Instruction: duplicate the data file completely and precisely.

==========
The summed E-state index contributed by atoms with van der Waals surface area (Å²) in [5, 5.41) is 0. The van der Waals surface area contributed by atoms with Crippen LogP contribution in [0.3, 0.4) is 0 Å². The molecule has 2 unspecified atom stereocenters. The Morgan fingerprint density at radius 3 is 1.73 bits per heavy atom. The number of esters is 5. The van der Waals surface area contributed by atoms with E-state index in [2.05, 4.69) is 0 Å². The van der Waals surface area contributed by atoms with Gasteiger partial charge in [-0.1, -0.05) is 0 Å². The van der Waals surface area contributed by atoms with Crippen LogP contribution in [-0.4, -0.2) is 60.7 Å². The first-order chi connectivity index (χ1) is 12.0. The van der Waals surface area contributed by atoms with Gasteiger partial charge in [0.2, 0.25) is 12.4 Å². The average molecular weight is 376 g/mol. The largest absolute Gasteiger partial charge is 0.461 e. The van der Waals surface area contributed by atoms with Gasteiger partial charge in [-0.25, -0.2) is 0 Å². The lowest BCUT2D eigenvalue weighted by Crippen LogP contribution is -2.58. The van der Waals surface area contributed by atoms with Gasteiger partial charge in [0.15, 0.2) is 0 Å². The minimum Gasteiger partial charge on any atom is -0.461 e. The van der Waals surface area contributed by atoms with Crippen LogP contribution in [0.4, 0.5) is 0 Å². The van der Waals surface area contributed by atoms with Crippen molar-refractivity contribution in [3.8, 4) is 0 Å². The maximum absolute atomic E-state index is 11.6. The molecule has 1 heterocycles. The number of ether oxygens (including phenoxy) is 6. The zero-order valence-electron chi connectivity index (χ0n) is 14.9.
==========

The summed E-state index contributed by atoms with van der Waals surface area (Å²) in [5, 5.41) is 0. The van der Waals surface area contributed by atoms with Crippen LogP contribution in [0.3, 0.4) is 0 Å². The molecule has 2 unspecified atom stereocenters. The Morgan fingerprint density at radius 3 is 1.73 bits per heavy atom. The number of esters is 5. The van der Waals surface area contributed by atoms with E-state index in [2.05, 4.69) is 0 Å². The van der Waals surface area contributed by atoms with Gasteiger partial charge in [-0.1, -0.05) is 0 Å². The van der Waals surface area contributed by atoms with Crippen LogP contribution in [-0.4, -0.2) is 60.7 Å². The first-order chi connectivity index (χ1) is 12.0. The van der Waals surface area contributed by atoms with Gasteiger partial charge in [0.2, 0.25) is 12.4 Å². The average molecular weight is 376 g/mol. The largest absolute Gasteiger partial charge is 0.461 e. The van der Waals surface area contributed by atoms with Gasteiger partial charge in [-0.25, -0.2) is 0 Å². The lowest BCUT2D eigenvalue weighted by Crippen LogP contribution is -2.58. The van der Waals surface area contributed by atoms with Gasteiger partial charge in [0.15, 0.2) is 0 Å². The minimum Gasteiger partial charge on any atom is -0.461 e. The van der Waals surface area contributed by atoms with Crippen LogP contribution in [0.4, 0.5) is 0 Å². The van der Waals surface area contributed by atoms with Crippen molar-refractivity contribution in [3.8, 4) is 0 Å². The maximum absolute atomic E-state index is 11.6. The molecule has 1 heterocycles. The number of ether oxygens (including phenoxy) is 6. The zero-order valence-electron chi connectivity index (χ0n) is 14.9.